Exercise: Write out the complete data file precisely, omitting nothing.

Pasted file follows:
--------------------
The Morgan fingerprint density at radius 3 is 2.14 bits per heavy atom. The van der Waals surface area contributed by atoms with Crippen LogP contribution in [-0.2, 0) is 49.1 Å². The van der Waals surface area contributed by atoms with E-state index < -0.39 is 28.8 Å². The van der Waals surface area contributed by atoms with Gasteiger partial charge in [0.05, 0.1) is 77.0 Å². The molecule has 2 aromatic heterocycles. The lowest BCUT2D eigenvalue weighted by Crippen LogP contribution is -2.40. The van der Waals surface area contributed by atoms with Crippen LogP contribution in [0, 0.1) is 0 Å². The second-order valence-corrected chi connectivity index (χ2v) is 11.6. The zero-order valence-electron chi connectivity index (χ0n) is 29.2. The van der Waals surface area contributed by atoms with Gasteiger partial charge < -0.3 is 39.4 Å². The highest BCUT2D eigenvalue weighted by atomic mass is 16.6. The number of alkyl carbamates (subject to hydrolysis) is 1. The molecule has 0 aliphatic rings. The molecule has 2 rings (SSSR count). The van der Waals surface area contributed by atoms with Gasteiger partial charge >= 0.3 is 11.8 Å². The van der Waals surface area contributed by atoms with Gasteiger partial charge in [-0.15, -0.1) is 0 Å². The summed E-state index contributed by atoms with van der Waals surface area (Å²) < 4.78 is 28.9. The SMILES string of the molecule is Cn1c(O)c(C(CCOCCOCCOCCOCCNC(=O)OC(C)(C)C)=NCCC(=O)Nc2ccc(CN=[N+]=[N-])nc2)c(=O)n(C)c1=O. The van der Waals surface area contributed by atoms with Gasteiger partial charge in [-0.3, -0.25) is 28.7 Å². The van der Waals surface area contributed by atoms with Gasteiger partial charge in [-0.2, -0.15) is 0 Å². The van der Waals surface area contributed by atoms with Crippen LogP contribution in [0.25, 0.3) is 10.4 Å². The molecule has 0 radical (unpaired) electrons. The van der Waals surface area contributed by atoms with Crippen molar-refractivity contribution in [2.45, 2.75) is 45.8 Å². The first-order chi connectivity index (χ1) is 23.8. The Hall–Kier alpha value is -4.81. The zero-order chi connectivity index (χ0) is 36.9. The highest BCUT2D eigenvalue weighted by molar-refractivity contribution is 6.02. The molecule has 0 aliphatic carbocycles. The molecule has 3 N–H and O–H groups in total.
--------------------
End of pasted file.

The Morgan fingerprint density at radius 3 is 2.14 bits per heavy atom. The van der Waals surface area contributed by atoms with Crippen LogP contribution in [-0.2, 0) is 49.1 Å². The van der Waals surface area contributed by atoms with E-state index < -0.39 is 28.8 Å². The van der Waals surface area contributed by atoms with Gasteiger partial charge in [0.05, 0.1) is 77.0 Å². The molecule has 2 aromatic heterocycles. The lowest BCUT2D eigenvalue weighted by Crippen LogP contribution is -2.40. The van der Waals surface area contributed by atoms with Crippen LogP contribution in [0, 0.1) is 0 Å². The second-order valence-corrected chi connectivity index (χ2v) is 11.6. The zero-order valence-electron chi connectivity index (χ0n) is 29.2. The van der Waals surface area contributed by atoms with Gasteiger partial charge < -0.3 is 39.4 Å². The highest BCUT2D eigenvalue weighted by atomic mass is 16.6. The number of alkyl carbamates (subject to hydrolysis) is 1. The molecule has 0 aliphatic rings. The molecule has 2 rings (SSSR count). The van der Waals surface area contributed by atoms with Gasteiger partial charge >= 0.3 is 11.8 Å². The van der Waals surface area contributed by atoms with Gasteiger partial charge in [-0.15, -0.1) is 0 Å². The summed E-state index contributed by atoms with van der Waals surface area (Å²) < 4.78 is 28.9. The SMILES string of the molecule is Cn1c(O)c(C(CCOCCOCCOCCOCCNC(=O)OC(C)(C)C)=NCCC(=O)Nc2ccc(CN=[N+]=[N-])nc2)c(=O)n(C)c1=O. The van der Waals surface area contributed by atoms with Gasteiger partial charge in [-0.3, -0.25) is 28.7 Å². The van der Waals surface area contributed by atoms with Gasteiger partial charge in [-0.2, -0.15) is 0 Å². The van der Waals surface area contributed by atoms with Crippen LogP contribution in [0.25, 0.3) is 10.4 Å². The molecule has 0 radical (unpaired) electrons. The van der Waals surface area contributed by atoms with Crippen molar-refractivity contribution in [2.45, 2.75) is 45.8 Å². The first-order chi connectivity index (χ1) is 23.8. The Hall–Kier alpha value is -4.81. The zero-order chi connectivity index (χ0) is 36.9. The highest BCUT2D eigenvalue weighted by molar-refractivity contribution is 6.02. The molecule has 0 aliphatic carbocycles. The molecule has 3 N–H and O–H groups in total.